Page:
Why Netflix’s "Tidying Up" Could Change Your Life

There are dozens of successful self-help books out there. If a reader is looking to improve their spiritual life, their emotional stability or the strength of their relationships, there are countless volumes that preach the benefits of personal change. There are also countless shows about these topics as well.

Tidying Up with Marie Kondo is only the latest in a long-line of personal makeover programs but its focus on its subjects and the pleasure of finding joy in everyday items really makes it unique.

Each episode features a person, a couple or a family who want help tidying up their homes. Many of these people aren’t hoarders. They just need a little help cleaning out their kitchens, their closets and their garages. These are individuals who recognize they are disorganized and simply need a push to help them get to the next step.

That’s where Marie Kondo comes in. She’s a Japanese cleaning expert who rose to great prominence after the release of her book The Life-Changing Magic of Tidying Up. In each episode, Marie visits the home and meets the subjects who are ready to start downsizing. After some brief introductions, she kneels down and silently greets the house. Using this moment of reflection — which feels spiritual in its execution — with the home serves to connect her with the surroundings.

She then offers some helpful advice to the subjects. In each episode, she asks the episode’s subjects to collect all of their clothes and put them in one large pile. They are then tasked with touching each item and keeping only the items that bring them joy. After such guidance, Kondo usually leaves the home — encouraging the subjects to continue the process.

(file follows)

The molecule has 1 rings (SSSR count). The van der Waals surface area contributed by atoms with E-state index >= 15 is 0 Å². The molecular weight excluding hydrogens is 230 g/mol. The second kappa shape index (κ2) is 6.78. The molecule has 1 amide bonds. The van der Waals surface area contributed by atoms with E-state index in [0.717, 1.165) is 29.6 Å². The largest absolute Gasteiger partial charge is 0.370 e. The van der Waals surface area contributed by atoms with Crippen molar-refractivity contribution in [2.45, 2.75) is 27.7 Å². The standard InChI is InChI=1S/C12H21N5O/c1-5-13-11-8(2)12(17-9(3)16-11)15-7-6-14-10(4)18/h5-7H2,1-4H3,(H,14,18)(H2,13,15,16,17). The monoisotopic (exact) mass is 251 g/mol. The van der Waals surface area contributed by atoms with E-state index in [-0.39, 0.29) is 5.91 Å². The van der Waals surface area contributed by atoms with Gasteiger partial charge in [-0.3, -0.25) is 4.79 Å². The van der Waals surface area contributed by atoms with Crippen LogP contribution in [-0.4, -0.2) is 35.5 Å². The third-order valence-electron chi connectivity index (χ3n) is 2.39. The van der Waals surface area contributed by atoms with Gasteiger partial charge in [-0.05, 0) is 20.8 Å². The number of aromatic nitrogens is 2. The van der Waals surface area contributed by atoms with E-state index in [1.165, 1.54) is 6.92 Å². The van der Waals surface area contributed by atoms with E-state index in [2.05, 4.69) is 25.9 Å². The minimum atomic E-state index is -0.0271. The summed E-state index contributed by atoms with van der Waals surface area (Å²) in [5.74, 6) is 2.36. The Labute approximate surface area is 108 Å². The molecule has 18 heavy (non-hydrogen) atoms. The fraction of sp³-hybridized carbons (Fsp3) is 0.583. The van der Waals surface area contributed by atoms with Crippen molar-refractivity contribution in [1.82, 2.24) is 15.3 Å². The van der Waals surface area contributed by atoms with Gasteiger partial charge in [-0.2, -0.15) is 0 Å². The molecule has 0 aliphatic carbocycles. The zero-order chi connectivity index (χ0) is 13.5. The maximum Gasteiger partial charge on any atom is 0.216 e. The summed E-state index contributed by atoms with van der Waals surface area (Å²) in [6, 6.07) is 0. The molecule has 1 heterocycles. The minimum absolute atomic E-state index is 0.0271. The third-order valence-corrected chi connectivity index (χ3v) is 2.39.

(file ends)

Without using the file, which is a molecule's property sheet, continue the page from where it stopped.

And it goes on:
She arrives. She guides. Then she walks away.  

Kondo lets the subjects choose what they keep and what they discard. Whether the focus is on clothes (the first category she focuses on), books, papers or sentimental items, it’s up to individuals to decide what truly makes them happy. It’s only a few days later that Kondo returns to check on the subject’s progress.  

That hands-off approach is one of the most welcoming aspects of the program. Instead of focusing on Kondo herself, the producers focus the attention on the individuals who want to change their lives. Some of these people may only need help tidying in specific areas (for instance, one widow really needs encouragement to sort through her late husband’s belongings) while some families need a grander perspective on what’s important in their lives.

Even though the show specifically focuses on tidying, Kondo uses that concept as a gateway. Tidying isn’t just about cleaning out your home; it’s about deciding what’s important in your life. Things that spark joy should be kept. Things that don’t aren’t as important. Kondo encourages families to work together to clean out their homes and in several of the episodes, it’s easy to see people coming together and beginning to change their lifestyles.

The focus on the subjects gives this show an accessibility that similar shows sometimes lack. The program seems to suggest that viewers are themselves invited to follow the guidelines of the program and tidy up their own homes (in each episode, Kondo offers a few helpful tips to home viewers) and some viewers have followed Kondo’s advice and started the process themselves.

It’s not easy to tidy up and this program shows the struggles that some people face in making the decision to get rid of Christmas decorations, downsize book collections and donate clothing from a loved one.

However, once a person makes such a decision, they can work to better their lives and their relationships through tidying. Like the objects that Kondo encourages viewers to keep, Tidying Up has a joyful spirit to it. Although it has its emotional moments (the episode featuring the widow has a few dramatic moments), this is an upbeat show with a positive message that has already inspired some viewers to start tidying up.

Grade: B

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